On April 19, 2020, Judge James V. Selna of the United States District Court, Central District of California, granted a motion to declare pro se plaintiff Peter Strojnik, Sr. a vexatious litigant, requiring him to obtain the permission of the Court before filing any future accessibility lawsuits with the District Court. Federal courts by statute have the discretion to enjoin vexatious litigants. See All Writs Act, 28 U.S.C. §1651(a). Defense attorneys and hotel owners and operators, especially in California, are very familiar with Mr. Strojnik as he has filed hundreds of nearly identical lawsuits and claims against hotels in the last few years as a pro se plaintiff after his license to practice law was suspended for unethical conduct.
On August 13, 2019, Strojnik filed a complaint in the U.S. District Court for the Central District of California in Strojnik v. SCG America Construction Inc., U.S.D.C., C.D. Cal., Case No. 8:19-cv-01560-JVS-JDE. Strojnik alleged violations against the hotel under the ADA and the California Unruh Civil Rights Act, §§51, 52, the California Disabled Persons Act, Cal. Civ. Code §§ 54-54.3, and negligence. The complaint was unremarkable in its allegations from the nearly 150 lawsuits Strojnik has filed in the last few years. The complaint followed the same pattern – Strojnik alleges that he is disabled and regularly travels to and in California. He alleges that he is deterred from visiting the hotel because it is not accessible under federal and state law based on his own visit to the hotel and/or because the hotel’s website lacks a sufficient description of accessible features. What made this case remarkable was that the defendant did not settle, but rather filed a motion to dismiss the case and to declare Strojnik a vexatious litigant throughout the federal courts in California.
Judge Selna granted the hotel’s motion to dismiss without prejudice, agreeing that Strojnik had not established standing because the operative complaint contained barebones allegations including attaching blurry pictures of alleged violations that did not adequately identify how any actual barriers to access related to any particular disability. The Court also held that it did not have jurisdiction over the state law claims. The Court went one step further and declared Strojnik a vexatious litigant although the Court limited the ruling to the Central District of California. The Court noted that declaring a litigant vexatious is an extraordinary remedy that should rarely be used. Nonetheless, the Court found that Strojnik is a vexatious litigant based mostly on his well-documented history of filing many frivolous lawsuits, creating an unnecessary burden on litigants and the courts and repeatedly ignoring court orders. See Molski v. Evergreen Dynasty Corp., 500 F.3d 1047, 1057 (9th Cir. 2007) (providing factors courts weigh to declare a plaintiff a vexatious litigant).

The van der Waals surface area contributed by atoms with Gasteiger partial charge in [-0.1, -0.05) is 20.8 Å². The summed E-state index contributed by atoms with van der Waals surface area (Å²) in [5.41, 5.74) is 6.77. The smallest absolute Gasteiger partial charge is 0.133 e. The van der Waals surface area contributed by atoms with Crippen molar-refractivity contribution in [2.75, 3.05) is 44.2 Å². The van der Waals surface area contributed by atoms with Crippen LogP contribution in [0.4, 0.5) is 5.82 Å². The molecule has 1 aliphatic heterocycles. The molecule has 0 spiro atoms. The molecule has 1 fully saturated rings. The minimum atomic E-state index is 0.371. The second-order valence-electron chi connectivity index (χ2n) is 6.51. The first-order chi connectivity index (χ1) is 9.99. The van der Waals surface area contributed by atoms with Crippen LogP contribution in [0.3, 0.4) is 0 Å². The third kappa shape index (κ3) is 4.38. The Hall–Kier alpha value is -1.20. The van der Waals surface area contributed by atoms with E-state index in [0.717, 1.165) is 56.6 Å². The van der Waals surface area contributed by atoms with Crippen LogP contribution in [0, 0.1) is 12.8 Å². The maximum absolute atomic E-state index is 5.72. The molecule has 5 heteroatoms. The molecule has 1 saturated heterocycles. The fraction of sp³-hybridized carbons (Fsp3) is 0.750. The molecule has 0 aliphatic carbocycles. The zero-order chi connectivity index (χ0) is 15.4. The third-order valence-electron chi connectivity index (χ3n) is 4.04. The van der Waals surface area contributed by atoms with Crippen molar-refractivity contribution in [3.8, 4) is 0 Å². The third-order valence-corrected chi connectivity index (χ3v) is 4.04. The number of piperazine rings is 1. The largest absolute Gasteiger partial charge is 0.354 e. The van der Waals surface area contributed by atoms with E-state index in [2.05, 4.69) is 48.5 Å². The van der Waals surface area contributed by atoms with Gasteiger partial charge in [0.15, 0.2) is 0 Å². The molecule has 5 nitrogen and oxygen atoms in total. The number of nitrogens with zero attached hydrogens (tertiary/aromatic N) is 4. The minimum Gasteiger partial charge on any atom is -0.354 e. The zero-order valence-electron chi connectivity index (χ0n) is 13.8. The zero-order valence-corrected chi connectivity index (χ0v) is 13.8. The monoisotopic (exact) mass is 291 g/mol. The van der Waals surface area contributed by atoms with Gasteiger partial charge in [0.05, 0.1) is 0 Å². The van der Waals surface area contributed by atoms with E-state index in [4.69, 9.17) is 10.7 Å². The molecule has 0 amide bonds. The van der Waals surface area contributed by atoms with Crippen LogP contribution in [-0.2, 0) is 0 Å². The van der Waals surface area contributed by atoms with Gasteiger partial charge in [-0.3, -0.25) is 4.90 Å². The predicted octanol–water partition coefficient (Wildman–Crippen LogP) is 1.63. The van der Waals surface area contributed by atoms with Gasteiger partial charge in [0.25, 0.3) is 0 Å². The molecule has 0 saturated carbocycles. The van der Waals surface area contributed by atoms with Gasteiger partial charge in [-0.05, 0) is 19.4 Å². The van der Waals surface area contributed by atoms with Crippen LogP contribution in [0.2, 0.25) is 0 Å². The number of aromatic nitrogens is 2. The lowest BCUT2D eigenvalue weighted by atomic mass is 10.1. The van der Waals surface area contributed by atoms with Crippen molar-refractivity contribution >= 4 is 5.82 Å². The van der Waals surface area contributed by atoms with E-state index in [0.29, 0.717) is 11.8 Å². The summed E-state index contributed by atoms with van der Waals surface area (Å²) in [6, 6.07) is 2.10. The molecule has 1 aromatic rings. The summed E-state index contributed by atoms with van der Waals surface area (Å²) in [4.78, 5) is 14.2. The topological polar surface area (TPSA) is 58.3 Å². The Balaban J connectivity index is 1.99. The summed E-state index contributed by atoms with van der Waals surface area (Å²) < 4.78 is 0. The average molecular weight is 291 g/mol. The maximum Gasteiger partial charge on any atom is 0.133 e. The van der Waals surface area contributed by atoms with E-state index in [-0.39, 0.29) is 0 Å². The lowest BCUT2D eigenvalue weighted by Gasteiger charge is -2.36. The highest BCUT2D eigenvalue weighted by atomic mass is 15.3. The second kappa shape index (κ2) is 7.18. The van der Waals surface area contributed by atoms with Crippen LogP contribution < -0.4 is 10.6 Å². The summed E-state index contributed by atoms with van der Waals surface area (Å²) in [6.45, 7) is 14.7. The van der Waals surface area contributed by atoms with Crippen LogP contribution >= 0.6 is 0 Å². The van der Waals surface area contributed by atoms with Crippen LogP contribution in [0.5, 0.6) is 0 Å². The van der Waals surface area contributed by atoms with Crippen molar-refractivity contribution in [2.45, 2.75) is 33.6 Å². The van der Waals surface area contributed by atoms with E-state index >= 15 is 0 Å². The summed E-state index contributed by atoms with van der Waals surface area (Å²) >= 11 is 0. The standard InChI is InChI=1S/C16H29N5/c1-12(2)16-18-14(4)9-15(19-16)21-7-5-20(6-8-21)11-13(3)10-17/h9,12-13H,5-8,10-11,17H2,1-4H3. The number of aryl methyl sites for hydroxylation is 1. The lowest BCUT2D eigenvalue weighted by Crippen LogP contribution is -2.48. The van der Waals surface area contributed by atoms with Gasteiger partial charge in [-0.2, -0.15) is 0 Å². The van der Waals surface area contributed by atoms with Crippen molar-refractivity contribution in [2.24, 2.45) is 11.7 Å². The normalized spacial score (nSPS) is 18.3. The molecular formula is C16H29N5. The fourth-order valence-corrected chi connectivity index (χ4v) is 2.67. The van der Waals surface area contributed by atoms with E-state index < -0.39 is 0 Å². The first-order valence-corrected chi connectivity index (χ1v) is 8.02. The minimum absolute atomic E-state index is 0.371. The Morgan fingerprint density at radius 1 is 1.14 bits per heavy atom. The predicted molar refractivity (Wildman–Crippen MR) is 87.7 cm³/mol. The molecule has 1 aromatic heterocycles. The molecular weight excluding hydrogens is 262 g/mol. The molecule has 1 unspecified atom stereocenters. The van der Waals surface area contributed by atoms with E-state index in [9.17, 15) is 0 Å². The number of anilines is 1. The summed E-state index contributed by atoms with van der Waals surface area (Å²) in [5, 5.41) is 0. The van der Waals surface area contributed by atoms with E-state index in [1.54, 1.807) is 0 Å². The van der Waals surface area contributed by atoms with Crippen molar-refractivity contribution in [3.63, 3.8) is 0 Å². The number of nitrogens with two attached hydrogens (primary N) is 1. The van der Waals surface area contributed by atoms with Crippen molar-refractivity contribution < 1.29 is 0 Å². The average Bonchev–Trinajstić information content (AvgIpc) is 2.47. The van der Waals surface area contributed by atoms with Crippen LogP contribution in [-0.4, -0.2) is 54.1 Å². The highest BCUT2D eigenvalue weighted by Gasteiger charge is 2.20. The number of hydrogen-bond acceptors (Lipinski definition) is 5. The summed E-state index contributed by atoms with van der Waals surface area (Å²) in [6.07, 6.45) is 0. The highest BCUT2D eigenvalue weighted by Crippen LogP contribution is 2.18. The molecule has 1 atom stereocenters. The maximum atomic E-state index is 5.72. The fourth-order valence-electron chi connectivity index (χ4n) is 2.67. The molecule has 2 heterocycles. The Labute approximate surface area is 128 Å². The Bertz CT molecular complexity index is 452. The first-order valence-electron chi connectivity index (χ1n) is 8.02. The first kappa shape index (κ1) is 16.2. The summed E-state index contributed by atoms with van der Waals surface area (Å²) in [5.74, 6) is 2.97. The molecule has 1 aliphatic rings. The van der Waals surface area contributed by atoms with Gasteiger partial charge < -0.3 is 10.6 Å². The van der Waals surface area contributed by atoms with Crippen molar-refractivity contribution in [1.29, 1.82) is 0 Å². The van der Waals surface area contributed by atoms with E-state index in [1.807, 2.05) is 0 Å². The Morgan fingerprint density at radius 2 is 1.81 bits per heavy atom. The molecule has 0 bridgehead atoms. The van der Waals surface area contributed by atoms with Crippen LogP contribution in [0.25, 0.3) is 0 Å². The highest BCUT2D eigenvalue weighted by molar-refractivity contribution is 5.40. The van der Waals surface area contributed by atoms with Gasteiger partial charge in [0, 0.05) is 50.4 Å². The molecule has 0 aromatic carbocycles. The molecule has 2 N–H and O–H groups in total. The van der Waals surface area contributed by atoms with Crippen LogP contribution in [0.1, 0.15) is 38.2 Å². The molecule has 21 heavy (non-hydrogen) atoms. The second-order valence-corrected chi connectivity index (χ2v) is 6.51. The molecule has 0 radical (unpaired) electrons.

The Court further noted that although Strojnik is a pro se litigant, he is a former attorney, and should have been aware of appropriate conduct. As a result of being declared a vexatious litigant in the Central District of California, Strojnik will need to obtain permission from the Court before filing another ADA case in that district. Strojnik is challenging the ruling, and on April 22, 2020, Strojnik filed a request for the Court to supplement its order to provide further details as to why he was declared a vexatious litigant. On May 5, 2020, the Court denied Strojnik’s request for the Court to supplement its order declaring Strojnik a vexatious litigant.
This decision should help hotel owners and operators in particular by dampening and deterring future accessibility lawsuits Strojnik may have filed in this District Court. Our guess is that Strojnik will claim a loophole in the decision to permit him to file accessibility lawsuits unabated by the Court’s requirement to seek the Court’s permission before filing future accessibility lawsuit in this District Court.
Please contact Jackson Lewis with your questions about accessibility compliance and litigation.